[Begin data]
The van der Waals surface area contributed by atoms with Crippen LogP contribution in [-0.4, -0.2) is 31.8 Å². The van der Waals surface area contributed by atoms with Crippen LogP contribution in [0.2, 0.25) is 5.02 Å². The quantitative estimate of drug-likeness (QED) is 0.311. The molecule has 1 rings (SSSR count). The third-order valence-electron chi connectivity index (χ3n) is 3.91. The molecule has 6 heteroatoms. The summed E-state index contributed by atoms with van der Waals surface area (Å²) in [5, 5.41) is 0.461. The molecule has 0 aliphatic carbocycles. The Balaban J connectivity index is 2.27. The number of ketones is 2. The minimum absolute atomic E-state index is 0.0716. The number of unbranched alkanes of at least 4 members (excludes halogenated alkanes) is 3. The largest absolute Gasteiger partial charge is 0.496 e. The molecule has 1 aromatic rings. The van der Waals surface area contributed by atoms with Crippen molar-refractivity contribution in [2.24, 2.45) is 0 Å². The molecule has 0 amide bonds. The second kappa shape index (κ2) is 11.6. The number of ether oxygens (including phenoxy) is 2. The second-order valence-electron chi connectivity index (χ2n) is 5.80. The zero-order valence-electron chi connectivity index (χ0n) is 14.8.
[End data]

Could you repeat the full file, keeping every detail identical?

The van der Waals surface area contributed by atoms with Crippen LogP contribution in [-0.4, -0.2) is 31.8 Å². The van der Waals surface area contributed by atoms with Crippen LogP contribution in [0.2, 0.25) is 5.02 Å². The quantitative estimate of drug-likeness (QED) is 0.311. The molecule has 1 rings (SSSR count). The third-order valence-electron chi connectivity index (χ3n) is 3.91. The molecule has 6 heteroatoms. The summed E-state index contributed by atoms with van der Waals surface area (Å²) in [5, 5.41) is 0.461. The molecule has 0 aliphatic carbocycles. The Balaban J connectivity index is 2.27. The number of ketones is 2. The minimum absolute atomic E-state index is 0.0716. The number of unbranched alkanes of at least 4 members (excludes halogenated alkanes) is 3. The largest absolute Gasteiger partial charge is 0.496 e. The molecule has 1 aromatic rings. The van der Waals surface area contributed by atoms with Crippen molar-refractivity contribution in [2.24, 2.45) is 0 Å². The molecule has 0 amide bonds. The second kappa shape index (κ2) is 11.6. The number of ether oxygens (including phenoxy) is 2. The second-order valence-electron chi connectivity index (χ2n) is 5.80. The zero-order valence-electron chi connectivity index (χ0n) is 14.8.